Since there's nothing we can do about that, what else can we do then?
We need to design our systems in a way that makes it no longer necessary to trust them 100%. We only need to trust that it's good enough and that it's astronomically unlikely that multiple diverse systems are untrustworthy in the same way.
If you don't want a computer to be able to tell anyone your location or identity better make sure the computer doesn't know either... The Whonix security design in some ways mimics the security design of the Tor network itself: Don't trust any single entity to be trustworthy. We only rely on the fact that it's unlikely that all entities (nodes, computers) are compromised and colluding. To be precise, that's a goal that isn't achieved yet with Whonix alone, see Whonix². One could also say that the actual TCB of such a "system" (actually multiple systems) becomes the design, arrangement and usage policy which is very well possible for every user to comprehend and verify.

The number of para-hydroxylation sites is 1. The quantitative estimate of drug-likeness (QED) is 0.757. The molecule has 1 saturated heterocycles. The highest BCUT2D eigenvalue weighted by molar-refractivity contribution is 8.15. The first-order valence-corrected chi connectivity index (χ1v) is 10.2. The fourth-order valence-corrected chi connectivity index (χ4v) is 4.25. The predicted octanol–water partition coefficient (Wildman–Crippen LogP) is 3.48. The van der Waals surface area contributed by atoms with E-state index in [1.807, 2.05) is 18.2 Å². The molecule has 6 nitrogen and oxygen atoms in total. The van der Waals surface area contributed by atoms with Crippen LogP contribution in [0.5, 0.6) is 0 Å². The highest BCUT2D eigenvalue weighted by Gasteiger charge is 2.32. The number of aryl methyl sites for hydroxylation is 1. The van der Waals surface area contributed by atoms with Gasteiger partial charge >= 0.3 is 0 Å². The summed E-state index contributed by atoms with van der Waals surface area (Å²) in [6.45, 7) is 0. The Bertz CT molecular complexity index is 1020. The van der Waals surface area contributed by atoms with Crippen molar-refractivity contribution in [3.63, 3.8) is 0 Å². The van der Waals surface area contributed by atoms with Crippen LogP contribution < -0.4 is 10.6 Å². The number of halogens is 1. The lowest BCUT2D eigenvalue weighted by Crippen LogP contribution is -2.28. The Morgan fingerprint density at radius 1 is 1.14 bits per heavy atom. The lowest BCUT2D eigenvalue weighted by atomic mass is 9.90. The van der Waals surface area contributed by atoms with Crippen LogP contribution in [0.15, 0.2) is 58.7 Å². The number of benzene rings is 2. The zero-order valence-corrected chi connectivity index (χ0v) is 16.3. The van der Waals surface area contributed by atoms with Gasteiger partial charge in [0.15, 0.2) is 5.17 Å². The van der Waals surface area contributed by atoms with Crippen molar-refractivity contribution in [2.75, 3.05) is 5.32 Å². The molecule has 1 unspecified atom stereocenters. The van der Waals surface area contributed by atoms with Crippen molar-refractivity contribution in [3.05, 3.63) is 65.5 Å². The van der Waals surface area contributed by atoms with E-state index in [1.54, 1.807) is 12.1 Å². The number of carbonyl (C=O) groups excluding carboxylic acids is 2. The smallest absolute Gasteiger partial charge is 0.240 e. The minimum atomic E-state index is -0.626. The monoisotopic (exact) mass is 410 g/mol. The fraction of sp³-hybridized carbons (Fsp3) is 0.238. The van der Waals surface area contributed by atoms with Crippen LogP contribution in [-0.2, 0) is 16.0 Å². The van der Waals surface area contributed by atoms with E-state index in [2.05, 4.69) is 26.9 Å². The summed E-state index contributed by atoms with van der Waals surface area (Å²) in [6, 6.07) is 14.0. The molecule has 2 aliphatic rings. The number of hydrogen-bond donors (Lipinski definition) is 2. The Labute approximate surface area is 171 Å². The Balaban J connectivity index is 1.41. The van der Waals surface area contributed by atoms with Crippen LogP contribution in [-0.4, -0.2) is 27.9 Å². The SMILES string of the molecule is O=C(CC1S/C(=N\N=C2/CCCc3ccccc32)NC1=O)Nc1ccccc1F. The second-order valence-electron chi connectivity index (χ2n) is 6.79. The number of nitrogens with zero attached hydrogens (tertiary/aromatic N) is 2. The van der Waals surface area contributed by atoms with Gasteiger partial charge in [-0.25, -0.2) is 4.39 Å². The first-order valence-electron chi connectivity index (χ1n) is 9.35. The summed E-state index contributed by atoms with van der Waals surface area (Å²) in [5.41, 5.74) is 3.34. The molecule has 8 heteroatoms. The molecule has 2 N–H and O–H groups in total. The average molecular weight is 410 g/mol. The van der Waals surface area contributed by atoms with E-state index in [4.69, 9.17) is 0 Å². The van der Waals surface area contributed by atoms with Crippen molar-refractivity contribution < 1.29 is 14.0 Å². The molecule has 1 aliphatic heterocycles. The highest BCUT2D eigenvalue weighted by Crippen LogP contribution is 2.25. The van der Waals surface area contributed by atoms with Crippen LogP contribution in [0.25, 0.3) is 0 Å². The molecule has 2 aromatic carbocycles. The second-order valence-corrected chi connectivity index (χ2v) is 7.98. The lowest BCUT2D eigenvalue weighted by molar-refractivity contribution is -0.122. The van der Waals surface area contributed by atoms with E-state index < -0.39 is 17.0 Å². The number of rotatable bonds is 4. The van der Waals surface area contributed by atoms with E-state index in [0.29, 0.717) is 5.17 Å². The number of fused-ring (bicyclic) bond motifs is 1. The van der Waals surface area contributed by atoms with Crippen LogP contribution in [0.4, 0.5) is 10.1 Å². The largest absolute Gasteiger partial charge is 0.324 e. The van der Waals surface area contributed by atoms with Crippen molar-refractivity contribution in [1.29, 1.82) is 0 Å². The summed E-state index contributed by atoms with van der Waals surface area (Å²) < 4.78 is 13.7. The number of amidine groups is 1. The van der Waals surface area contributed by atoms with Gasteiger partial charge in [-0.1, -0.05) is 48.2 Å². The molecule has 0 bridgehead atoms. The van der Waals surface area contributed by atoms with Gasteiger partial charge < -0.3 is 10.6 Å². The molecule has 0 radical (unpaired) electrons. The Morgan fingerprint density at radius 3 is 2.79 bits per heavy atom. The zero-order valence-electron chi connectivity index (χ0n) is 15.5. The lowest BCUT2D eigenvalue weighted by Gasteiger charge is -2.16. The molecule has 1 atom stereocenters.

This could be compared to the "Air Gap" used on most high security networks. They assume that the TCBs are not trustworthy and work around that using a simple and easily verifiable policy that basically eliminates the complete attack surface or hardware and software bugs and even protects against most backdoors (for example, a subverted PRNG could still result in weak crypto being exported from the trusted network where it can be recorded and "cracked" by an adversary. A strong pyhiscal isolation based system could then encrypt data twice on different systems using different PRNG implementations to protect against such attacks.)
Physical Isolation in the sense of Whonix is not a new idea, see Verifiable Computer Security and Hardware: Issues by William D. Young. September 1991 (PDF!) page 18 for a summary. It seems like the idea was rediscovered by Whonix (independently, and we came up with the same term), to our knowledge Whonix is currently the only project following this approach in a defined way.